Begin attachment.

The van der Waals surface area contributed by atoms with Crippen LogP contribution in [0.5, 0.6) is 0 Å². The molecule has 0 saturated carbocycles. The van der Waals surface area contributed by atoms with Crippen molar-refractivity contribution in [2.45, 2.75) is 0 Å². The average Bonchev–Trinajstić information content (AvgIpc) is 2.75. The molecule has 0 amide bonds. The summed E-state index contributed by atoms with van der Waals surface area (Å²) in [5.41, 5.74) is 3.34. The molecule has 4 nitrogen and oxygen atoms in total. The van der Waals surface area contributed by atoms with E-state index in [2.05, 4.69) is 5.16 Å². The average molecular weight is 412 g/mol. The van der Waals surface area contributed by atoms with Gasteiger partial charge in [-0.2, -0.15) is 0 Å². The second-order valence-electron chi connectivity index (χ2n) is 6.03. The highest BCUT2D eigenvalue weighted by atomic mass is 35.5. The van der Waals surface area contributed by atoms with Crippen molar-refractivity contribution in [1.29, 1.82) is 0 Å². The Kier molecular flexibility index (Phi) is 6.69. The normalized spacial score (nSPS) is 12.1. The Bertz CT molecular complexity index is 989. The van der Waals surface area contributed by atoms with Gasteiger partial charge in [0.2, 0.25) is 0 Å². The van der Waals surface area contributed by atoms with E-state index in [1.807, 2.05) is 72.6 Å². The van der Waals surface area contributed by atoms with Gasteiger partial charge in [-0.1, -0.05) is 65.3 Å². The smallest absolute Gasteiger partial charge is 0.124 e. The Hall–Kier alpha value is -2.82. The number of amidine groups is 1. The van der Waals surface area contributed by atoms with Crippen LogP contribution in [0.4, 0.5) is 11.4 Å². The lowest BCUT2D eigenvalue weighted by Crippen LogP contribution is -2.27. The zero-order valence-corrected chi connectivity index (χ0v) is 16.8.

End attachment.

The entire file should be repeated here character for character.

The van der Waals surface area contributed by atoms with Crippen LogP contribution in [0.5, 0.6) is 0 Å². The molecule has 0 saturated carbocycles. The van der Waals surface area contributed by atoms with Crippen molar-refractivity contribution in [2.45, 2.75) is 0 Å². The average Bonchev–Trinajstić information content (AvgIpc) is 2.75. The molecule has 0 amide bonds. The summed E-state index contributed by atoms with van der Waals surface area (Å²) in [5.41, 5.74) is 3.34. The molecule has 4 nitrogen and oxygen atoms in total. The van der Waals surface area contributed by atoms with E-state index in [2.05, 4.69) is 5.16 Å². The average molecular weight is 412 g/mol. The van der Waals surface area contributed by atoms with Gasteiger partial charge in [-0.2, -0.15) is 0 Å². The second-order valence-electron chi connectivity index (χ2n) is 6.03. The highest BCUT2D eigenvalue weighted by atomic mass is 35.5. The van der Waals surface area contributed by atoms with Crippen molar-refractivity contribution in [1.29, 1.82) is 0 Å². The Kier molecular flexibility index (Phi) is 6.69. The normalized spacial score (nSPS) is 12.1. The Bertz CT molecular complexity index is 989. The van der Waals surface area contributed by atoms with Gasteiger partial charge in [0.2, 0.25) is 0 Å². The van der Waals surface area contributed by atoms with E-state index in [1.807, 2.05) is 72.6 Å². The van der Waals surface area contributed by atoms with Gasteiger partial charge in [-0.1, -0.05) is 65.3 Å². The smallest absolute Gasteiger partial charge is 0.124 e. The Hall–Kier alpha value is -2.82. The number of amidine groups is 1. The van der Waals surface area contributed by atoms with Crippen LogP contribution in [0.4, 0.5) is 11.4 Å². The lowest BCUT2D eigenvalue weighted by Crippen LogP contribution is -2.27. The zero-order valence-corrected chi connectivity index (χ0v) is 16.8.